Munti strengthens ban on plastic

MANILA—After banning the sale and use of plastic bags and polystyrene containers for goods bought in commercial establishments, the Muntinlupa City government is now encouraging residents to use reusable containers when buying take-out food.

City Administrator Byron San Pedro said the measure was decided on as the city government observed that canteens and other small-scale food vendors were still using plastic bags for customers who buy and take out food from them.

“Our anti-plastic policy only allows the use of plastic bags as packaging for wet goods, but canteens and carinderias have continued to use them for take-out food,” San Pedro said in an interview.

The city has begun implementing the measure among its 6,000 employees, directing them to bring reusable containers and asking storeowners to place the take-out food in these containers.

By extension, the city government also urged its employees to bring mugs and glasses to hold take-out beverages.

Employees who violate the directive are subject to administrative sanctions, San Pedro said.

“Meanwhile, we have sent our people to canteens and restaurants with the message for them to provide reusable containers for their customers who want to take out food from their establishments,” San Pedro said.

He noted that the city government chose to implement the measure on the government employees first so that they can become role models for Muntinlupa residents.

“By July, we hope we can come up with the proper decree so this could be formally applied to the public,” San Pedro said.

In 2010, Muntinlupa became the first local government at least in Metro Manila to ban plastic bags as packaging for goods bought in commercial establishments. The ban was legislated in an ordinance, which also prohibited the use of polystyrene containers and the sale of plastic bags.

San Pedro said the plastic ban has led to lesser flooding in the city and significantly reduced plastic garbage collected from houses and commercial establishments in the city. /Inquirer

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2 Responses

  1. Marcus says:

    Bullshit. This plastic campaign is not helping the environment! Do you have any Idea how many trees need to be cut down to make these paper bags? probably in the MILLIONS! These trees prevent flooding and soil erosion. Because of the plastic ban, many forests have been cleared and there are more flooding and less oxygen as a result.

    Not to mention the immense inconvenience all of this is causing. If we bring plastic containers how much fresh water do we have to spend washing them afterwards? Or soap which takes so much gasoline and labor to produce?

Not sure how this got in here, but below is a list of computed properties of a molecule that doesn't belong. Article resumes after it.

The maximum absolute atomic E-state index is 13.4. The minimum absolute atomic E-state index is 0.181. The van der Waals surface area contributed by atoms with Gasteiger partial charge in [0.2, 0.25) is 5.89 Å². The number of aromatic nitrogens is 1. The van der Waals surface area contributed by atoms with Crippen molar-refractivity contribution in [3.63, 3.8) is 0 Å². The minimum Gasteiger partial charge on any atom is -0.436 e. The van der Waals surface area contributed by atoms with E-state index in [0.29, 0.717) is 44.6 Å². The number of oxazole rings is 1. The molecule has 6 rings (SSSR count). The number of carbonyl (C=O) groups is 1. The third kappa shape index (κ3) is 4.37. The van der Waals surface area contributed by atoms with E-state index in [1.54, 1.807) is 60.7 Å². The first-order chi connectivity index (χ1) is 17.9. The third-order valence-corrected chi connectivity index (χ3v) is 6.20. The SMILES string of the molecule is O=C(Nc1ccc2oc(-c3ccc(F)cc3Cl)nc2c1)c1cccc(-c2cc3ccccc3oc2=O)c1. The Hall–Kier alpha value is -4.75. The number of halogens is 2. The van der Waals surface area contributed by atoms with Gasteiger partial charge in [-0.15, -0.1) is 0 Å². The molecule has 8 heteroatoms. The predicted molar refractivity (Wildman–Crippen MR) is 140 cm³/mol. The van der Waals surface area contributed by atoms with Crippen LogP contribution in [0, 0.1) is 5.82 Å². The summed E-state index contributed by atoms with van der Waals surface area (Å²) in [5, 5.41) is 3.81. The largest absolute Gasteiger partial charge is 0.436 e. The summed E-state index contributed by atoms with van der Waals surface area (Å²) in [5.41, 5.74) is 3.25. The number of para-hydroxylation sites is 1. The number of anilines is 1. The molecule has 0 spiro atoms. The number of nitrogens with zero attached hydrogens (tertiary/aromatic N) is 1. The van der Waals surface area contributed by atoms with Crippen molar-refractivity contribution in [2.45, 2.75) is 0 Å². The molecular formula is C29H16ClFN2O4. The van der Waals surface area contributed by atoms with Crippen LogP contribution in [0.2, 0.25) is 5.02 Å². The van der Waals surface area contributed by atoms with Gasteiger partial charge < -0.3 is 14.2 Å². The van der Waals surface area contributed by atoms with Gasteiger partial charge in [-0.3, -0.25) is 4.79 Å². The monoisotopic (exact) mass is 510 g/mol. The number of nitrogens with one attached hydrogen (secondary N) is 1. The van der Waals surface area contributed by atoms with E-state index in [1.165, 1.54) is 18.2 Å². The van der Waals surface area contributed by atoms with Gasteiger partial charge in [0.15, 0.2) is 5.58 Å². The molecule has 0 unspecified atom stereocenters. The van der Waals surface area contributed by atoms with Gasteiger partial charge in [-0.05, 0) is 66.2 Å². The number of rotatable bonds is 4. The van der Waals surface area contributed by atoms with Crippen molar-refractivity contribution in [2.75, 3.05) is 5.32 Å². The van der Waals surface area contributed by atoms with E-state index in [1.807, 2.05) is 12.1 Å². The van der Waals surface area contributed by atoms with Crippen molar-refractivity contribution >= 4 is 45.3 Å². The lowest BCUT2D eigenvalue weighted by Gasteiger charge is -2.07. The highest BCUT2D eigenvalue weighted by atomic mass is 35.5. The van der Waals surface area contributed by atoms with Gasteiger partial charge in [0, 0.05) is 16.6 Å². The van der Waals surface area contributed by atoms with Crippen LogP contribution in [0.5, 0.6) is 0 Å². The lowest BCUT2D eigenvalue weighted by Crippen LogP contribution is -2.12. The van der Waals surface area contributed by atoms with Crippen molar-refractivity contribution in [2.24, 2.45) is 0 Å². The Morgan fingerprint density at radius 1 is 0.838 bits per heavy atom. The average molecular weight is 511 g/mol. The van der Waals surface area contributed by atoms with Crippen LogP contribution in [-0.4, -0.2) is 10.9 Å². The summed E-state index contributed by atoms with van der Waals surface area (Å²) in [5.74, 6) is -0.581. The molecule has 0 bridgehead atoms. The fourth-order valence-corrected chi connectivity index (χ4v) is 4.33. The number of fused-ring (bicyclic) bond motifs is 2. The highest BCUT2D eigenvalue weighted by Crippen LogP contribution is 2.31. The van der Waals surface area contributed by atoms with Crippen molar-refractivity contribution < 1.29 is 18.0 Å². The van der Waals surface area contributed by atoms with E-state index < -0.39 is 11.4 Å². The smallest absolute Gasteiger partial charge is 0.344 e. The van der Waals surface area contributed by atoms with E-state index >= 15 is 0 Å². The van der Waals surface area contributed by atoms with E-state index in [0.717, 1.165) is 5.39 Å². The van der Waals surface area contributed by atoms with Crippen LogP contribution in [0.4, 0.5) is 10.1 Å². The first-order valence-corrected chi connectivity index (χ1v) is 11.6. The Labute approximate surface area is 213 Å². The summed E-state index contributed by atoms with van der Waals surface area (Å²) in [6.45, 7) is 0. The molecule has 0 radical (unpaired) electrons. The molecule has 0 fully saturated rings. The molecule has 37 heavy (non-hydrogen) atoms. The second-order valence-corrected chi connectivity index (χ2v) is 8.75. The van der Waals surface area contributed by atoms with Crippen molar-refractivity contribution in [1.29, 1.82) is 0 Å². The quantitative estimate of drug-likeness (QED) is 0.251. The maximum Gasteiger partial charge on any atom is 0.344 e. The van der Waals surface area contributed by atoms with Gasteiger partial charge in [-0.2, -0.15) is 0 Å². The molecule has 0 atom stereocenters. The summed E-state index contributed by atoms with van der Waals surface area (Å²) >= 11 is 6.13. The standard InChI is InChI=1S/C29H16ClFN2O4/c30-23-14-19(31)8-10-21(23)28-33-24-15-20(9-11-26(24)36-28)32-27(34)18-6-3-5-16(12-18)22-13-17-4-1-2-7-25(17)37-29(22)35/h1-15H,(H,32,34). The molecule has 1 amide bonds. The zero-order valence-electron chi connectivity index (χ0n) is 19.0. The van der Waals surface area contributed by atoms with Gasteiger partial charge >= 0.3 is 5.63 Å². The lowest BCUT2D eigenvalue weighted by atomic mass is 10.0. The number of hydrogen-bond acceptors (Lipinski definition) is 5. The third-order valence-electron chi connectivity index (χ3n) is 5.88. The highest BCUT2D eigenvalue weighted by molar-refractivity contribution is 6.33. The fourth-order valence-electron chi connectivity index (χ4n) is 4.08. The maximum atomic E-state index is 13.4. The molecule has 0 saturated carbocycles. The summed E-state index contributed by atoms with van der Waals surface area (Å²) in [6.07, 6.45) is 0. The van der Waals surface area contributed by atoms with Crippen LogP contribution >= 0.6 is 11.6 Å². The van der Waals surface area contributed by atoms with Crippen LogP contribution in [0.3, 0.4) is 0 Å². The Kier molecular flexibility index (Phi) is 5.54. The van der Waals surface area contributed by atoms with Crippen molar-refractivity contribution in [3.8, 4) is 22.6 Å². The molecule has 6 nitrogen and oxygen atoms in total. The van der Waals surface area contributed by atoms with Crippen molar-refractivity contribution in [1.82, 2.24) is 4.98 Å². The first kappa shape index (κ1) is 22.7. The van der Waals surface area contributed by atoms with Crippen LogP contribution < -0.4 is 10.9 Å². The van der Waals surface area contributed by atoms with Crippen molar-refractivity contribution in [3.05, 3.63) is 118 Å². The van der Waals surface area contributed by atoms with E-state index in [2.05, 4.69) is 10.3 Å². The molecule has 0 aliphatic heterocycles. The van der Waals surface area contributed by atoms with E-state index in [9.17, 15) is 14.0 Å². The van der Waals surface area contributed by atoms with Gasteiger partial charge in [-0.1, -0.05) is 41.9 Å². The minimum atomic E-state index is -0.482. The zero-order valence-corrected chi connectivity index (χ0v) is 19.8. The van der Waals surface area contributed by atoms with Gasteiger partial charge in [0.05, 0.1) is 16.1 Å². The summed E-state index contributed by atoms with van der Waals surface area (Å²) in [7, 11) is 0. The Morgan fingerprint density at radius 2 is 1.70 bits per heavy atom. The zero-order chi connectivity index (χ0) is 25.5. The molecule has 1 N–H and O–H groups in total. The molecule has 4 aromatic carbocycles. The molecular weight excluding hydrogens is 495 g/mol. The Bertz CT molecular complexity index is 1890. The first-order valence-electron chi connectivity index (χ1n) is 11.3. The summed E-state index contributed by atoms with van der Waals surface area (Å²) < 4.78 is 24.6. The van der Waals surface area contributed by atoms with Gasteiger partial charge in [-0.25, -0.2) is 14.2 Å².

What they should have implemented is a strict segregation of plastic and other recyclables so plastic can be reused. Plastic is not harmful to the environment if collected properly and re-made again into plastic products.

    Advanced, Environment-loving countries such as Germany, Denmark, Sweden, etc… actually ENCOURAGE the use of plastics vs. paper. All they do is strictly segregate recyclable garbage and reuse them so they don’t fill up the dump sites.

    This is such a charade. I WILL NOT VOTE, WILL NOT VOTE!!! FOR ALDRIN SAN PEDRO. May his political career rest in peace.

    Alabang Resident.

  2. Feanne says:


    The paper bag industry has responded to the plastic industry’s concerns in this article:

    To summarize:

    1. Philippine paper products, including paper bags, are made from recycled paper fiber.

    2. “In countries where paper is made directly from trees (virgin pulp), the trees claimed to have been cut (the correct figure is 12 to 14) did not come from virgin or natural forests but were harvested from tree plantations or robust forests sustainably managed under responsible stewardship or through state-regulated timberlands.”

    3. Even if plastic bags are recovered and recycled, they are just downcycled. That’s a BIG “IF” by the way. Most people just don’t care. The “advanced environment-loving” European countries you mention have disciplined and educated populations. Before we can implement similar policies, we have to educate our population here FIRST. Plastic-strewn rivers and seas indicate that there is not enough public awareness and concern about the careless disposal of plastic waste.

    4. “The original plastic bag material, polyethylene, comes from petroleum and is imported into the Philippines as virgin resin in the form of pellets.” Plastic is made from fossil fuel, a non-renewable resource (okay, technically it’s renewable but it takes like millions of years). Extracting and processing this resource involves plenty of: destruction of natural habitats, harm to local communities, toxic waste by-products.

    5. Producing and recycling paper products has less of a carbon footprint compared to plastic. It also uses less water. In case it isn’t recovered, it’s not as harmful as plastic because it is more compostable, it doesn’t clog drainages, and if animals accidentally ingest it they aren’t really harmed (as compared to turtles eating plastic bags they mistake for jellyfish).

    I will add that plastics contain harmful chemicals like BPA and VOCs. These leach into our beverages and indoor breathing air. The environmental and public health costs of producing and using plastic are too great to ignore. Plastic use needs to be heavily regulated. There is NO GOOD REASON for using it as a material for one-time-use, mundane disposable things such as shopping bags! The paper industry is far from perfect but it is, at the very least, a lesser evil.